– Location: Depending on your location in California, you might prefer a therapist in your city or region.
– Teletherapy: With the convenience of teletherapy, you can access qualified therapists from anywhere in the state. This can be especially helpful if you have ADHD, as virtual therapy removes barriers to getting to a physical appointments, making it easier to show up regularly.
– Reviews and Recommendations: Seek recommendations from friends, family, or online resources to find reputable therapists.
How it Feels to Struggle with ADHD and Anxiety
Living with ADHD and anxiety can be an intricate and often exhausting experience. It’s like trying to navigate a constantly shifting landscape where your thoughts, emotions, and actions seem to have a mind of their own.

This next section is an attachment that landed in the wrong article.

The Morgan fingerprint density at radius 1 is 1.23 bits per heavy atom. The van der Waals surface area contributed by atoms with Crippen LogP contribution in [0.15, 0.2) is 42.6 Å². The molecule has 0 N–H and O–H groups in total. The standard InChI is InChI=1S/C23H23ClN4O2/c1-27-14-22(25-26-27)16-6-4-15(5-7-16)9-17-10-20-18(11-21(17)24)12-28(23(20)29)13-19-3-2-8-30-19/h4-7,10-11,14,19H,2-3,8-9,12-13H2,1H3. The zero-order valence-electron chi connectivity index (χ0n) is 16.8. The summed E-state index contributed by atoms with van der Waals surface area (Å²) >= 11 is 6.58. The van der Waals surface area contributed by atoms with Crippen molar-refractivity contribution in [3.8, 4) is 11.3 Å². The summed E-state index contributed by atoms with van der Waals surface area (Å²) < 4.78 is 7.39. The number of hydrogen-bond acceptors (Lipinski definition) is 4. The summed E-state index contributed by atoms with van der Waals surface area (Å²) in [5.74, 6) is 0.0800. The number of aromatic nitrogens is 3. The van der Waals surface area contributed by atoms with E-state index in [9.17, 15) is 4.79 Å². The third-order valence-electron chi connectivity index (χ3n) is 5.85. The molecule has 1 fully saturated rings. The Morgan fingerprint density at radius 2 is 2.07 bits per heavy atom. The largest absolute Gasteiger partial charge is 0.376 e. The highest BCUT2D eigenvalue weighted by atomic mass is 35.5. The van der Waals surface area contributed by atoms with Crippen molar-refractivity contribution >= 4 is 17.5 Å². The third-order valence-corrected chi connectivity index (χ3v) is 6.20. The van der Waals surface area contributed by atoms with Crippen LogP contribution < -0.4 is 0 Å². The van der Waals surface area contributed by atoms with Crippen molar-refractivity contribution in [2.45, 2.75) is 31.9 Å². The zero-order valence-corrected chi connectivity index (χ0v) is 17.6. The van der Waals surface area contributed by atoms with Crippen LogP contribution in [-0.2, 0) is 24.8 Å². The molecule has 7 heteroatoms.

Imagine waking up in the morning with a to-do list neatly written out the night before, but as you sit down to tackle the tasks, your mind becomes a whirlwind of distractions. It’s as if your thoughts are on a roller coaster, racing from one idea to another. Focusing on any single task becomes a Herculean challenge, leaving you feeling frustrated and defeated.
The anxiety creeps in as deadlines approach and responsibilities mount. You worry about being judged or falling short of expectations, which only amplifies your restlessness and mental chaos. It’s a perpetual cycle of feeling overwhelmed, which can lead to physical symptoms like a racing heart and tension in your body.
Social situations may also trigger anxiety. You might second-guess your words and actions, replaying conversations in your mind long after they’ve ended. The fear of being misunderstood or making a mistake can be paralyzing.